A house on Main Street was reported broken into by the police yesterday.

Did the police really break into that house on Main Street? How awful!  Eliminating that passive voice is the fix.

Somebody broke into a house on Main Street yesterday, the police report.

In the passive voice, the subject of the sentence is acted upon by an unseen or unknown agent or object. This is great when you don’t really have all the information or when you want to call attention to the action.  The bill was approved. The driver was cited.

Putting the modifier as close as possible to its subject is the easiest solution.

With their brightly colored feathers, people are drawn to keep parrots as pets.

Feathered people. Who knew?

With their brightly colored feathers, parrots make attractive pets.

Be careful when writing recipes or instructions.

After chilling in the refrigerator for 5 hours, you should be able to eat the salad.

I don’t know about you, but I have no interest in chilling in any refrigerator.  That’s not my idea of a good time.

Chill the salad in the refrigerator for five hours before serving.

And here’s my favorite.

She recognized the man across the street with the cane named Bob

A cane named Bob? How would you fix this sentence?

You can read more about the passive voice here at a great website called A Guide to Grammar & Writing. Check it out.  http://grammar.ccc.commnet.edu/grammar/index.htm

My thanks to the artist, Cassidy Hollan for her illustrations. I can put you in touch with her if you’d like to see more of her illustrations.

Careful, your Oxford Comma is Showing

When writers get together they talk shop, just like those in other professions. Someone asked me recently if I had an opinion about the Oxford comma. The Oxford comma? I didn’t really want to admit that I had no idea what an Oxford comma was, but I think I mumbled something half-way intelligible. At least, I hope I did.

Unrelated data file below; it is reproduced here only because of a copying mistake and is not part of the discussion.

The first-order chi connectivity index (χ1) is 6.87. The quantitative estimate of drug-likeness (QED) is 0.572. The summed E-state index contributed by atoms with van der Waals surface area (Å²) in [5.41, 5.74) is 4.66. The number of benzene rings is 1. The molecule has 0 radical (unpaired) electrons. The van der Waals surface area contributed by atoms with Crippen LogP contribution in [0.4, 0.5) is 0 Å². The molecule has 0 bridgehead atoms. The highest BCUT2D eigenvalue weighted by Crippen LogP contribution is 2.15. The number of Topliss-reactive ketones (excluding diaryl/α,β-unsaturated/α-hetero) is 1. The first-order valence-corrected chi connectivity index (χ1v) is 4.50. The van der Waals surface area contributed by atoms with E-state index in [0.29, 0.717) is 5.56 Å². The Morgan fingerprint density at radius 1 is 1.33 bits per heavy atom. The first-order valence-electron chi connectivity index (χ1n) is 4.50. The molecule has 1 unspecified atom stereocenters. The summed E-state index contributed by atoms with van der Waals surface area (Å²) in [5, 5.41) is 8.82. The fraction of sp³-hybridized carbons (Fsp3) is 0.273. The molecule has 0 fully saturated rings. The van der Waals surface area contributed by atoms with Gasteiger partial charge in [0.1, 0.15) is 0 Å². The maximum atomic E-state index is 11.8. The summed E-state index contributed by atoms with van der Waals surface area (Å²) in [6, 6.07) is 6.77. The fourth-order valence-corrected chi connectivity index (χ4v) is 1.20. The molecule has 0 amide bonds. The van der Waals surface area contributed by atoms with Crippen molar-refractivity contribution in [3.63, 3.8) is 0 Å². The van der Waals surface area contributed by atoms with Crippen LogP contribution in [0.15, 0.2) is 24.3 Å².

I did what any self-respecting writer would do – I did my homework. The Oxford comma has a Facebook page. I’m serious about that. Copious websites have been dedicated to the Oxford comma. Who knew? I didn’t. I consulted my copy of the Chicago Manual of Style. The sixteenth edition of the manual is over one-thousand pages long, was released simultaneously online and in print, and is the editor’s bible.

By the way, I just used the Oxford comma. It turns out it’s also known as the serial comma. When a conjunction follows a list of three or more items, then a comma should appear before the conjunction.

Using the Oxford – or serial – comma, can avoid confusion.

They dined on meat, potatoes, and carrots.

There’s no confusion about that sentence, but what about this next one?

They met with the company president, the chief financial officer and executive assistant.

Is the chief financial officer really also the executive assistant? Maybe that’s a bad example, but I think you get the point. The way I was trained, the serial comma was unnecessary. After reading more about it, I’ve changed my mind. So I guess I do have an opinion on the Oxford Comma. I use it. Now I suppose I’m going to have to edit my manuscripts to correct for the serial comma.

The Chicago Manual of Style is available online at the following web site.

http://www.chicagomanualofstyle.org/home.html

On Being a Business Writer


Wikipedia Round About

I feel compelled to vent my frustrations with Wikipedia. Don’t get me wrong. It’s a terrific resource. But I encountered a solid catch-22 with my first entry and I’m still not sure if that reflects on me as a writer or on Wikipedia being confusing just out of sheer spite. If anybody figures that out, be sure to let me know, please.

It went like this. A friend who is an author asked me to write a Wikipedia entry for her. I agreed to help her out as I was eager for the experience. My family always said that my Dad could talk to anybody anytime about anything. Well, I can write three hundred and fifty words about almost anything and I’m up for any chance to stretch my skills. Wikipedia got the better of me. I’m not ashamed to admit that.

Being a novice, I went through the article wizard and submitted my entry for approval. My submission needed editing, but they did not like the user name I selected and said that I could not edit until I changed the user name because they had blocked me. But I couldn’t change the user name without being able to make an edit and I couldn’t because I was blocked. Do you see the problem? In what universe does that make sense? Certainly not mine. I ended up starting an entirely new account and I could not see my pending article until I re-wrote it and the site found my pending article under my old user name.

As I write this, I’m not sure about the status of my resubmission.

I’m too afraid to look.